Tag Archives: culture

Throwing the Shock in Reverse

Those of you that have been hanging out with us for a likely remember that we’ve written a bit on the blog about culture, and adapting to life in a new country. Things we’ve learned and experienced as we journeyed across the ocean. Differences in Norwegian & American culture. Things that were strange or difficult for us. Things we love about this culture and country.

Things like…
Our “What’s It Like” series (here)
Our “Christmas Cheer” series (here)
The boys’ school experience (here)

Yeah, three years of learning and being challenged, feeling frustrated at times, and at other times quite encouraged, struggling to understand differences, working to find substitutes for things that were once normal for us, finding balance in a new routine, and so much more.

We have grown to love life in Europe. It has become home. Then again, we’ve also learned that the idea of home has greatly changed. There is no longer that one place that is home for us. Instead, it’s a feeling, and it’s more about who than where.

But now it’s time for a bit of reverse culture shock… the Dove family is embarking on a visit to our other home! We’re headed to America soon (in 15 days, to be exact), where we’ll be spending the holidays with family and friends, doing a bit of work, and relaxing a bit as well.

Zack and I have each been back to the states once. But our boys have not been there in over three years. Needless to say, they are a bit excited!

We are excited as well – and maybe a bit apprehensive. Three years is a long time. And we’d be lying if we said this time and experience has not changed us.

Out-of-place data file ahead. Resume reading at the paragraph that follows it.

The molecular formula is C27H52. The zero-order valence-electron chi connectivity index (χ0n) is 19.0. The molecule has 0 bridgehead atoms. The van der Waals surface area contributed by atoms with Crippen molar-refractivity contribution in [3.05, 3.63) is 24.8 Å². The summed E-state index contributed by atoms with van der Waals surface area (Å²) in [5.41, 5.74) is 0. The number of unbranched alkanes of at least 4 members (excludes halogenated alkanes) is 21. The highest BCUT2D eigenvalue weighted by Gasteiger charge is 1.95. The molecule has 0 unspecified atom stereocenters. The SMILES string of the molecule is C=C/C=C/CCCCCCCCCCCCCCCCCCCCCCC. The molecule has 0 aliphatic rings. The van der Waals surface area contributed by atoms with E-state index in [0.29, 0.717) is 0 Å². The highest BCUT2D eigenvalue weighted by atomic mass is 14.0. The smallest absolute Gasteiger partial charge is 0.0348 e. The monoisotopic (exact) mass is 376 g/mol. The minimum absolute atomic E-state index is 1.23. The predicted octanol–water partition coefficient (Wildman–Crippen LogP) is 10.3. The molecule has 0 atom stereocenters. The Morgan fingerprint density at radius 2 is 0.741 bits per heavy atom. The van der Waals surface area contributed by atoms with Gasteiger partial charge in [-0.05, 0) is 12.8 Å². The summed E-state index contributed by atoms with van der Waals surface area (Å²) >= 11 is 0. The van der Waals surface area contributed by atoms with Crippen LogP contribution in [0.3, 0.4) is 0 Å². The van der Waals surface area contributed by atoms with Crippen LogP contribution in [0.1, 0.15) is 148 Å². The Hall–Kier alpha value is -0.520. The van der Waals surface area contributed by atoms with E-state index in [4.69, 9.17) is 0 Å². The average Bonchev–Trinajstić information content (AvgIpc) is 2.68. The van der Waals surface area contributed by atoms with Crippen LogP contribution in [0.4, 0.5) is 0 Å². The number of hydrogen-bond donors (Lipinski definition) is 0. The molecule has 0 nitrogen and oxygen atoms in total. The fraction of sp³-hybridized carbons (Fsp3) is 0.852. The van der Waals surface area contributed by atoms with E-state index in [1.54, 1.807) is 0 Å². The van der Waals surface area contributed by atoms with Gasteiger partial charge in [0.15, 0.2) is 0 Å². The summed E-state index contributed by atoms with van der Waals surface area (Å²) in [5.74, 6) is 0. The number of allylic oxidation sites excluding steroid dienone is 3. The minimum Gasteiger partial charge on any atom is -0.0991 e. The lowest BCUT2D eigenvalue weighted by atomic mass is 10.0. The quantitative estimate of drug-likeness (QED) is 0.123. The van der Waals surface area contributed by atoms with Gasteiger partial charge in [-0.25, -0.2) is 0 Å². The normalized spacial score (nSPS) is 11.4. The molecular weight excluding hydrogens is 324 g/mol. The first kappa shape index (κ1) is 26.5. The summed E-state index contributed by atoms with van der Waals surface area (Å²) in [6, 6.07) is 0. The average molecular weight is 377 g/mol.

Two months in America – this is going to be interesting!

So stay tuned to see just how much we’ve changed – and how much the world and life we left have gone off and changed on us!

A typical day

One of the most common questions we get asked is what a typical weekday looks like for us. If you’re asking about the boys, that’s pretty simple.

But for us, every day brings different schedules and new opportunities.
Most mornings one or both of us drive the boys to school around 8:25. Often we will stop at the grocery on the way home. And then we have to pick the boys up a little after 3:00 pm.
What happens in between those hours varies. Many mornings we start by watching the news – language practice! A few mornings a week we work out. Mornings also include office tasks: paperwork, emails, and maybe a Skype call thrown in.
Afternoons vary. Some days we have meetings in the city. Once a week we attend a language conversation group for a few hours with 3-5 other internationals.

(One of our only consistencies is coffee throughout every day!)

And there are days like yesterday and today, where we find ourselves going in two different directions. Zack spent the day in Oslo yesterday. And now I’m on the train to Oslo.
So routine is a bit of relative term. We depend a lot on the calendar on our phones to make sure we are moving in the right direction! We have the occasional low-key day. But most days are a little bit hectic and quite a bit of fun!

Kaffetur / Coffee Tour: a new series